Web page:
represent the alliance we seek for?"

Mark hung down his head abashed and ashamed: too well he knew how
treachery had sapped the foundation of the plot; that, betrayed and
abandoned by their chiefs, the people had become either apathetic
or terror-stricken, and that, if a blow were to be struck for Irish
independence, it must be by the arm of the stranger.

"It is needless to waste words, sir," said the French captain, for such
he was; "the admiral has twice made the signal to stand out to sea. The
French Republic will have suffered loss enough in some of the finest
ships of her navy, without hazarding fifteen thousand brave fellows upon
an exploit so hopeless."

"The Captain says truly," interposed another; "Ireland is not ripe for
such an enterprize; there may be courage enough among your countrymen,
but they know not how to act together. There's no slavery like
dissension."

"That boat will be swamped," said the officer of the watch, as he
pointed to the fishing-craft, which still held on to the leeward of the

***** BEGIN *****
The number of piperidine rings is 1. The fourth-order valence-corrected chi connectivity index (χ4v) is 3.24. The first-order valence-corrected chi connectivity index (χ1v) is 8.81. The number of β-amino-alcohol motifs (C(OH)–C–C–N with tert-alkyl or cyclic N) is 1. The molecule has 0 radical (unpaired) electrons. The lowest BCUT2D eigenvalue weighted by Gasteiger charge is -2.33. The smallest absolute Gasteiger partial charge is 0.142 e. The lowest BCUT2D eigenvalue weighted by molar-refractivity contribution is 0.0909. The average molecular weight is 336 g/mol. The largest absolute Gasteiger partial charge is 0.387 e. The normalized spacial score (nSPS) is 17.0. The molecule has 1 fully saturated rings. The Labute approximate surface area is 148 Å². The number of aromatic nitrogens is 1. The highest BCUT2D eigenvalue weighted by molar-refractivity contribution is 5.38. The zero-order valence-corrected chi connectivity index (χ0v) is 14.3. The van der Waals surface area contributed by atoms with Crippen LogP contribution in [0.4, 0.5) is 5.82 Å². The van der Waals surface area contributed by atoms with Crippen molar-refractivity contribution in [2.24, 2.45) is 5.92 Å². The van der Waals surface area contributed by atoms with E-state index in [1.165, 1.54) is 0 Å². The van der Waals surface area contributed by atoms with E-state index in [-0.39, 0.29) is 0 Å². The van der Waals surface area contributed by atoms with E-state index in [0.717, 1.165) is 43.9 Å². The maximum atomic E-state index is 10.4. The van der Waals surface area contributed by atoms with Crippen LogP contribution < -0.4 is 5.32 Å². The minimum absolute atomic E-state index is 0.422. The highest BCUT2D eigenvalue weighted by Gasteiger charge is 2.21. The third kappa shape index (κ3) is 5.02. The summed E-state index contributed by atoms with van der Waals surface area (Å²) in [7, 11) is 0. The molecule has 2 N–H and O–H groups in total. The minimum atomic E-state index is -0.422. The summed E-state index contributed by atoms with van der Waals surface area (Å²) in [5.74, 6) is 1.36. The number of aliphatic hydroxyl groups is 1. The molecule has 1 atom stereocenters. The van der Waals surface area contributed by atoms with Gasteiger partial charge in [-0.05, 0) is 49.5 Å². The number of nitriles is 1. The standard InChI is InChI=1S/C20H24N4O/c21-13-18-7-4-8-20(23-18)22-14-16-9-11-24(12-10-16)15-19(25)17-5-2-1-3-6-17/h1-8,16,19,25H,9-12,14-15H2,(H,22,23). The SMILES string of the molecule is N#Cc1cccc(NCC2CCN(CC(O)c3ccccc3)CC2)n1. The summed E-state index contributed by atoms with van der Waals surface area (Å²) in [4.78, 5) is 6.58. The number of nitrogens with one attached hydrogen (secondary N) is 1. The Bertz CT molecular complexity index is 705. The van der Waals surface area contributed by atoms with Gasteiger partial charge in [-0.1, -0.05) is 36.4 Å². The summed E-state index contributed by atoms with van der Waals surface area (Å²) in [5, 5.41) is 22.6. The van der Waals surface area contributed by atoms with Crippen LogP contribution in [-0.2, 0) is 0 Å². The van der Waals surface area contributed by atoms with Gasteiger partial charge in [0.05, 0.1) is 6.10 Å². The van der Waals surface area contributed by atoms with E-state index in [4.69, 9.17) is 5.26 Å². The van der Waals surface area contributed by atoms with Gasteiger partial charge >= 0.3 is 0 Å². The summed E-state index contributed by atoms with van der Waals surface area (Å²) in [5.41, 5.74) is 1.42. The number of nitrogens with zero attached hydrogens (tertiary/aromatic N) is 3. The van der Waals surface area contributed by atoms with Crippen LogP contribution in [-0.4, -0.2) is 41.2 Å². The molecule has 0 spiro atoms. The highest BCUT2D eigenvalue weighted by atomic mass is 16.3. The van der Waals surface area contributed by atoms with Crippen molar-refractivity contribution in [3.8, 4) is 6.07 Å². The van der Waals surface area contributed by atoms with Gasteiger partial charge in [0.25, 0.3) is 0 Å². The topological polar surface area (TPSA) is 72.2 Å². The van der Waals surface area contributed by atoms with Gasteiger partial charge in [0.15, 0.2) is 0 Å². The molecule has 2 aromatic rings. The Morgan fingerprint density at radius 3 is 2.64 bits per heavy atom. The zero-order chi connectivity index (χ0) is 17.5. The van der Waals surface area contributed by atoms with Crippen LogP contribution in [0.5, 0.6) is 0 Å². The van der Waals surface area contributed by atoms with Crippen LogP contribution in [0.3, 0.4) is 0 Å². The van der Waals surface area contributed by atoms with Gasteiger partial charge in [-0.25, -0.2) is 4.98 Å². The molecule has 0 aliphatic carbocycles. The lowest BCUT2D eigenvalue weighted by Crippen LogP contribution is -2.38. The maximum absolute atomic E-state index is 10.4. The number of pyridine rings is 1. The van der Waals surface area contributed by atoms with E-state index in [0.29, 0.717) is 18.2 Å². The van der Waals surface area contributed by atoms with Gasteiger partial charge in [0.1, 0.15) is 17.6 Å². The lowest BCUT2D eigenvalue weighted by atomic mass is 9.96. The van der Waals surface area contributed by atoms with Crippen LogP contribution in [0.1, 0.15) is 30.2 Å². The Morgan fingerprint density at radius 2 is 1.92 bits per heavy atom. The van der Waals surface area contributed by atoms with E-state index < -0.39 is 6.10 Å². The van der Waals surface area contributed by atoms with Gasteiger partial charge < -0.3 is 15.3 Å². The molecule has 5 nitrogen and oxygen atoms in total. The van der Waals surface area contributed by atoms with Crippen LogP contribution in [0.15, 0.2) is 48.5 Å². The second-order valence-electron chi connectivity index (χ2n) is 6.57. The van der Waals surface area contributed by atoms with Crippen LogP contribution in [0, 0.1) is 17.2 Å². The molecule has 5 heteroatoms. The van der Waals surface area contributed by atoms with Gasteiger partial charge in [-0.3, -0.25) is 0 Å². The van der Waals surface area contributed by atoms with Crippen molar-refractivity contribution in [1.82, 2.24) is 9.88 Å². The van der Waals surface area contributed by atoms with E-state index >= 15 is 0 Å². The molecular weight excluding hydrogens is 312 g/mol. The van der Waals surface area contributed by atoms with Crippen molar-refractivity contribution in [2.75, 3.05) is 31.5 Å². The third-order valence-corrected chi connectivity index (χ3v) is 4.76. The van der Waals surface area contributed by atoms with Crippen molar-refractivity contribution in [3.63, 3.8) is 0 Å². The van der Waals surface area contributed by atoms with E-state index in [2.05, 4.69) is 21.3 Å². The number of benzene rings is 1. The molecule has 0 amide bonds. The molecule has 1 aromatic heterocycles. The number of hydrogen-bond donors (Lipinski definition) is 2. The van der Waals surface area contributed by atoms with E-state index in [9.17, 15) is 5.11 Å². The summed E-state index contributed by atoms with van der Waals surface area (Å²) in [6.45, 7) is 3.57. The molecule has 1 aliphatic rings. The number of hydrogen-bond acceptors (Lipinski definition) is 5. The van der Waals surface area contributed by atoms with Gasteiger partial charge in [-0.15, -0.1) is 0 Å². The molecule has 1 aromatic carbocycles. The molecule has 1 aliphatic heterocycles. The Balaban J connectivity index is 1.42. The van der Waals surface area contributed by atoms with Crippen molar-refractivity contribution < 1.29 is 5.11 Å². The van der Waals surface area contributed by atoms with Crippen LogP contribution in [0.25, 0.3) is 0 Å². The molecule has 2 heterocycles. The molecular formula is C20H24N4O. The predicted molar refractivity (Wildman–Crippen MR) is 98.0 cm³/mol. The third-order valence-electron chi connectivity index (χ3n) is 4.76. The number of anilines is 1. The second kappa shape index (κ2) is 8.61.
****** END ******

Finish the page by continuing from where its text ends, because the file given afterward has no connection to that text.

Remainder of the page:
ship; "if you are going back to shore, sir, let me advise you, for your
own sake, and your comrades', too, to lose no time about it."

"Far better to come with us," said a powerful looking man in the uniform
of an infantry regiment; "the young gentleman seems inclined to see
service. 'Ma foi,' we seldom lack an opportunity of showing it."

"I'll never go back," said Mark; "I have looked at my country for the
last time."

With many a welcome speech the officers pressed round and grasped his
hands, and for a moment all their misfortunes were forgotten in the joy
with which they received their new comrade.

"Who will be my banker for some gold," said Mark; "those brave fellows



Online LibraryCharles James LeverThe O'Donoghue: Tale of Ireland Fifty Years Ago → online text (page 40 of 41)